According to Robert Jervis, the Bush doctrine has four key elements: a strong American can transform international politics; the perception of great threats that can be defeated by pre-emptive strike; the willingness to act unilaterally when necessary; an overriding sense that peace and stability require the United States to its policy in world politics. (Understanding the Bush Doctrine, 2003). The Iraq war is the exercise and example of Bush doctrine. The United States claimed that Saddam acquired weapons of massive destruction and declared war against Iraq. Even though Saddam’s regime was overthrown by America, WMDs was never found in Iraq, and the WMD Commission Report indicated that Bush administration was wrong about the assessments on Saddam.

The consequences of Iraq war are complicated. There are both positive and negative impacts on the United States. On one hand, America toppled Saddam Hussein’s government, which led to further control of the situation in the Middle East. On the other hand, America also paid its toll on its diplomacy. For example, the collapse of Saddam’s regime does not mean that the extremist forced have ended. Instead, it further stimulates the contradiction between extremist forces and the United States, and intensified the extremist forces taking irrational, violent actions against the United States because of hatred. In addition, the Iraq war caused oil prices to rise, which worsened the world’s economy. Moreover, the United States’ practice of bypassing the United Nations and its allies has once again weakened the influence and power of the United Nations in safeguarding world peace.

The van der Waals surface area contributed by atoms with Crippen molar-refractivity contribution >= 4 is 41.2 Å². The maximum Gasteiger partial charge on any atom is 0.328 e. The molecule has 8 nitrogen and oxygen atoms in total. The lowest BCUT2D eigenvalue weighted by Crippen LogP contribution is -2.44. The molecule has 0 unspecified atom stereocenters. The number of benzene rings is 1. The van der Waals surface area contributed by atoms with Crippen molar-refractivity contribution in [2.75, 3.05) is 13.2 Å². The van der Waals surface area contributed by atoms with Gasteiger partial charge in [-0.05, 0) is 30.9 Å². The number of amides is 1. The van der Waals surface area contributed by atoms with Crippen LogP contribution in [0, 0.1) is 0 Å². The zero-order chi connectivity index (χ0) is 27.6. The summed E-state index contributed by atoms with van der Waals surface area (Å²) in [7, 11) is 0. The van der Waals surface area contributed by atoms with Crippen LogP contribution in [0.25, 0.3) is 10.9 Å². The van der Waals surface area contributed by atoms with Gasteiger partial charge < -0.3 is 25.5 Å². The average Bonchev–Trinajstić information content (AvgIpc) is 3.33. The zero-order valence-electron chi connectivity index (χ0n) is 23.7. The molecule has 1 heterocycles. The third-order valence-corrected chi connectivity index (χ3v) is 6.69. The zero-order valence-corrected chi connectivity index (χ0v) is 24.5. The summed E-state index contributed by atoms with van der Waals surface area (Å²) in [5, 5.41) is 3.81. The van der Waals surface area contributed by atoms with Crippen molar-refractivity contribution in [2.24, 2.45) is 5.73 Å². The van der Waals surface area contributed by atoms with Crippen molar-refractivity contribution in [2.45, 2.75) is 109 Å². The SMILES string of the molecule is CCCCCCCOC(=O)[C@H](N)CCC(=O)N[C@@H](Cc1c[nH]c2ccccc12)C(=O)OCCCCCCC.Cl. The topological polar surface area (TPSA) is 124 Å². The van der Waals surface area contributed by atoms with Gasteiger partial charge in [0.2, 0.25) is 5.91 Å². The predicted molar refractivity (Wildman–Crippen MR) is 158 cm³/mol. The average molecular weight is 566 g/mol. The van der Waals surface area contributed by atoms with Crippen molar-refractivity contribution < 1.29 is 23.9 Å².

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With the collapse of the Soviet Union in 1991 and the end of the Cold War, the international system experienced a structural change: the bipolar structure was disintegrated, and the international power was out of balance. The United States became the world’s only superpower, with unparalleled advantages in terms of economy, technology, military, culture, and international influence. All of which enabled the United States to establish an absolute dominant position in the world. The United States as the most powerful country in the world which gives itself much more leverage in shaping the international system, and the United States has fully utilized this advantage. It firmly grasps the ability of establishing international organizations, international rules, and international order, and hopes to use the international system to serve its hegemony. It also regards the international system as an important factor in implementing and maintaining hegemonism.